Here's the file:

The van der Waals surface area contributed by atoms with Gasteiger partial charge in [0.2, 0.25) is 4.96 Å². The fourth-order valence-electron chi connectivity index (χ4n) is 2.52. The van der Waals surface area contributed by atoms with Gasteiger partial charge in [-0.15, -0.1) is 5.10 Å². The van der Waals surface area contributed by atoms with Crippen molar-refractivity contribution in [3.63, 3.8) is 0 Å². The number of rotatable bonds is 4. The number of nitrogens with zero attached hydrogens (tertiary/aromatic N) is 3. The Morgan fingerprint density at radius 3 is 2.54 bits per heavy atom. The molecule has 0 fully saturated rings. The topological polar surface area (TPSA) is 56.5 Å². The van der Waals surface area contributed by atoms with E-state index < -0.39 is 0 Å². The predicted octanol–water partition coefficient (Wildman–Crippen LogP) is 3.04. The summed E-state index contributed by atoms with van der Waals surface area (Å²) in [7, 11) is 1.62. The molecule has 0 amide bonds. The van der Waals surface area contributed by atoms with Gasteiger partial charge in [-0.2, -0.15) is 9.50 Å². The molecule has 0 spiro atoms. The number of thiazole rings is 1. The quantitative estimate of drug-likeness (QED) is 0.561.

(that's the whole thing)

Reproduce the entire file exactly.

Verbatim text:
The van der Waals surface area contributed by atoms with Gasteiger partial charge in [0.2, 0.25) is 4.96 Å². The fourth-order valence-electron chi connectivity index (χ4n) is 2.52. The van der Waals surface area contributed by atoms with Gasteiger partial charge in [-0.15, -0.1) is 5.10 Å². The van der Waals surface area contributed by atoms with Crippen molar-refractivity contribution in [3.63, 3.8) is 0 Å². The number of rotatable bonds is 4. The number of nitrogens with zero attached hydrogens (tertiary/aromatic N) is 3. The Morgan fingerprint density at radius 3 is 2.54 bits per heavy atom. The molecule has 0 fully saturated rings. The topological polar surface area (TPSA) is 56.5 Å². The van der Waals surface area contributed by atoms with E-state index < -0.39 is 0 Å². The predicted octanol–water partition coefficient (Wildman–Crippen LogP) is 3.04. The summed E-state index contributed by atoms with van der Waals surface area (Å²) in [7, 11) is 1.62. The molecule has 0 amide bonds. The van der Waals surface area contributed by atoms with Gasteiger partial charge in [-0.2, -0.15) is 9.50 Å². The molecule has 0 spiro atoms. The number of thiazole rings is 1. The quantitative estimate of drug-likeness (QED) is 0.561.